Robert Reich, in the course of his "Tax the wealthy, keep everyone healthy" piece for Salon.com, addresses the myth that OMG if we tax the people who prop up our economy they’re going to go Galt on us eeeeeeek!

According to the most recent data (for 2007), the best-off 1 percent of American households take home about 20 percent of total income — the highest percentage since 1928. Yes, I know: Critics will charge that these are the very people who invest, innovate, and hire, and thereby keep the economy going. So raising their taxes will burden the economy and thereby hurt everyone, including those who are supposed to be helped.

But there’s no reason to suppose that taking a tiny sliver of the incomes of the top 1 percent will reduce all that much of their ardor to invest, innovate, and hire in the future. Yet if this tiny sliver means affordable healthcare for a far larger number of Americans, who will be able to get regular checkups and thereby stay healthy and productive, the positive effect on the American economy is likely to be far greater.

I just want to add three points to this:

1. I remember when Reagan pushed his tax cuts for the rich of America by saying that it would make them invest in their companies. What it actually did was give them the liquid capital they needed to make the first big investments in building all those factories overseas, where they could get away with using slave or near-slave labor in wretched conditions while screwing over their American workforces.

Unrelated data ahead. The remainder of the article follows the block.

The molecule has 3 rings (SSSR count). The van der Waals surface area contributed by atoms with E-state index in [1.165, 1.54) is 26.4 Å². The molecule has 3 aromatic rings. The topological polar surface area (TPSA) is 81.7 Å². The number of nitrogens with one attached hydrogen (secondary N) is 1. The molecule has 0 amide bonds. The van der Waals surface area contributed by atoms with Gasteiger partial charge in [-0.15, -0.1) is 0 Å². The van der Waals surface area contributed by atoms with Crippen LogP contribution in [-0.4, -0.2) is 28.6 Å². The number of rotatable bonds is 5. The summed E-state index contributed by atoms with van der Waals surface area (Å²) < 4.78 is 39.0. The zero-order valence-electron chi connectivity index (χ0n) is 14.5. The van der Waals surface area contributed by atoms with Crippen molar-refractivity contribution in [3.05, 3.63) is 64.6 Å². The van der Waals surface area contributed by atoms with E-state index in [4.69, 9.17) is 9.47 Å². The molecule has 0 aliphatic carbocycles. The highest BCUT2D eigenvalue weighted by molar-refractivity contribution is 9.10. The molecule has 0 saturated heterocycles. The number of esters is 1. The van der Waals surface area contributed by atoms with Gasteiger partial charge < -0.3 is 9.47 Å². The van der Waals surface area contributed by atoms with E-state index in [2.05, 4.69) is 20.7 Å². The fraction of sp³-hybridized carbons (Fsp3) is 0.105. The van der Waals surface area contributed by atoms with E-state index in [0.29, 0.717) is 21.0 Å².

2. One reason the rich and their press buddies are screaming as loudly as they can against Reich’s and the House Democrats’ tax-the-wealthy-keep-us-all-healthy plan is because they know full well that the public likes the idea better than just about any other, as Nate Silver showed recently.

3. The rich may like putting their factories in low-tax, slave-wage places (both in and outside of the US), but when it comes to places where they themselves actually live and work, guess what? They choose places like New York, the Hamptons, and other high-tax, high-wage locales — unless they’re so rich that they can afford to set up heavily-fortified compounds to keep out the locals.

Phoenix Woman

Phoenix Woman

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